Universal Credit could have an adverse impact on homelessness when it is rolled out, with debt levels predicted to increase among those already vulnerable. But local authorities are also worried that they risk losing important data in the transition.

Language is key and good dialogue with citizens is vital. It is particularly important to demonstrate to the public the value of predictive and preventative work. Indeed, one of the key challenges currently is how data collection is perceived by citizens. There have been recent concerns over the use of personal data by councils, for example, and well publicised disputes about how the public sector uses personal information such as health records. Not to mention the stories about Facebook and Cambridge Analytica.  In this environment the panel agreed that we in the public sector need to make the positive case for using data about citizens.

Local authorities have always held a lot of disparate data about people and it is necessary to make the public aware of this. We also need to demonstrate the reasons behind collecting and using this data in order to try to help vulnerable peoples’ lives better. This should help to mitigate fears and to build a more constructive dialogue.

Reduction and Prevention

So how do we begin to move from reaction towards preventing homelessness before it occurs?

  • Finding ways to engage proactively with sofa-surfers and others in unstable accommodation will be a priority for many councils. Indeed, many councils are keen to find ways to identify these people as early as possible, so they can provide targeted support before they run out of options and require more drastic and expensive interventions such as temporary accommodation.
  • Housing First is an approach that is growing swiftly in popularity, having been adopted abroad in countries like Finland, but also piloted in the UK in cities like Manchester and Glasgow. By finding accommodation for someone in the first instance, and then using that as a base to begin providing other kinds of targeted support in a more stable environment, the evidence appears to suggest that people are more likely to make the journey through to living independently. MHCLG are increasingly supportive of the model. The APPG for Ending Homelessness has found previously that the Housing First approach was successful in preventing homelessness and meeting the additional emotional and recovery needs of survivors of domestic abuse.
  • Creating partnerships with public and third sector organisations to expand the range of support on offer. Possible examples include online housing advice services and co-locating teams.
  • Improving public knowledge more generally about local housing shortages, or the factors that lead to homlessness and the options that councils are now able to provide.
  • Building trust and willingness of people to engage with the service. Traditional models often struggle to connect to individuals and may not have wider public support.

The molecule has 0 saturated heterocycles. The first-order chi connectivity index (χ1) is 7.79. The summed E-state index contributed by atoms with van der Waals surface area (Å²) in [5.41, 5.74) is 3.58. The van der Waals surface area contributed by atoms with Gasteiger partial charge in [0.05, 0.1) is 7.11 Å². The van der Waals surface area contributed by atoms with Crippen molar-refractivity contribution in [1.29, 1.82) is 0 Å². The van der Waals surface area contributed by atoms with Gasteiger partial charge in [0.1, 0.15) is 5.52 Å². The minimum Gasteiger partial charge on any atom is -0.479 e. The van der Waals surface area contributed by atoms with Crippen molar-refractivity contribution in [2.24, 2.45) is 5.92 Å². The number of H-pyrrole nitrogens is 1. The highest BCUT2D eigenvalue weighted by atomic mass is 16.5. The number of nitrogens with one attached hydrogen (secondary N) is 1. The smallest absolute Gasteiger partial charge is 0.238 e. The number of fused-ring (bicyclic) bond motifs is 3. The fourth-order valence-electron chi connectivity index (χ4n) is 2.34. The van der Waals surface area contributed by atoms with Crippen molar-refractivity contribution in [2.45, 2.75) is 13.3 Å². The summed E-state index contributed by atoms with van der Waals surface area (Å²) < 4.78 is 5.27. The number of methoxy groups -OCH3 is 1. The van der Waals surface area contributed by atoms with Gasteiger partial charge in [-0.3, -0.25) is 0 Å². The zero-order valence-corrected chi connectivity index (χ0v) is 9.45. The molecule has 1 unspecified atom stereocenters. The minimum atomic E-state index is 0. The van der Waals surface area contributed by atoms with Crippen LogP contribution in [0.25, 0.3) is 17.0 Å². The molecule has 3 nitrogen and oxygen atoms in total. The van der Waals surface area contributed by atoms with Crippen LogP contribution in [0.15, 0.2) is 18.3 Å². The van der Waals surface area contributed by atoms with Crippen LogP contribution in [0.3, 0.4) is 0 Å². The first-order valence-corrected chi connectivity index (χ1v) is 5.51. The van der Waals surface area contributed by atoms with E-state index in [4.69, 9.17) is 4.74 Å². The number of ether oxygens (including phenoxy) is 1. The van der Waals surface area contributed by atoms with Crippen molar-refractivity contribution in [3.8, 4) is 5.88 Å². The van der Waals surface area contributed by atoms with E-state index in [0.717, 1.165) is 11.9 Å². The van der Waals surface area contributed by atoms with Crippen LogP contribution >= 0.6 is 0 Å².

The legislation in the Homelessness Reduction Act requires councils to make this move towards prevention. But it is easier said than done. Evidence from Wales, on which the English legislation is based, and the English pilots, suggests that the new duties will demand an additional twenty six per cent in terms of work load.  Plans should be tailored and flexible, to include specific, personalised housing advice and support, but this of course requires different kinds of skills and training.

The need for “100% culture change”, appears to have been borne out by the experience of trailblazer councils such as Southwark, as we heard at the recent Commission meeting. It’s worth considering what we mean by “100% culture change”. The shift towards prevention and away from reactive services, which HRA has necessitated, is a huge organisational challenge for many councils. Trailblazers and early adopters have found that it requires a great deal of work and determination to break internal organisational silos in order to embed homelessness prevention across the public realm. But even frontline staff have had to approach their work differently, to begin addressing the wider determinants of homelessness. Part of Southwark's work has involved training and support for homelessness staff around working with domestic violence situations, for example.

It means everyone, from managers to key workers in all departments across the council thinking differently about their work and their interactions with citizens. It means that homelessness is properly situated in the network of wider causal factors, so staff know what the important signs might be. It is everyone's problem.

The Local Government Homelessness Commission will continue in the new year, with meetings on temporary accommodation and finance and funding. We will publish a full report in the Spring, with recommendations for central and local government, as well as detailed best practice case studies.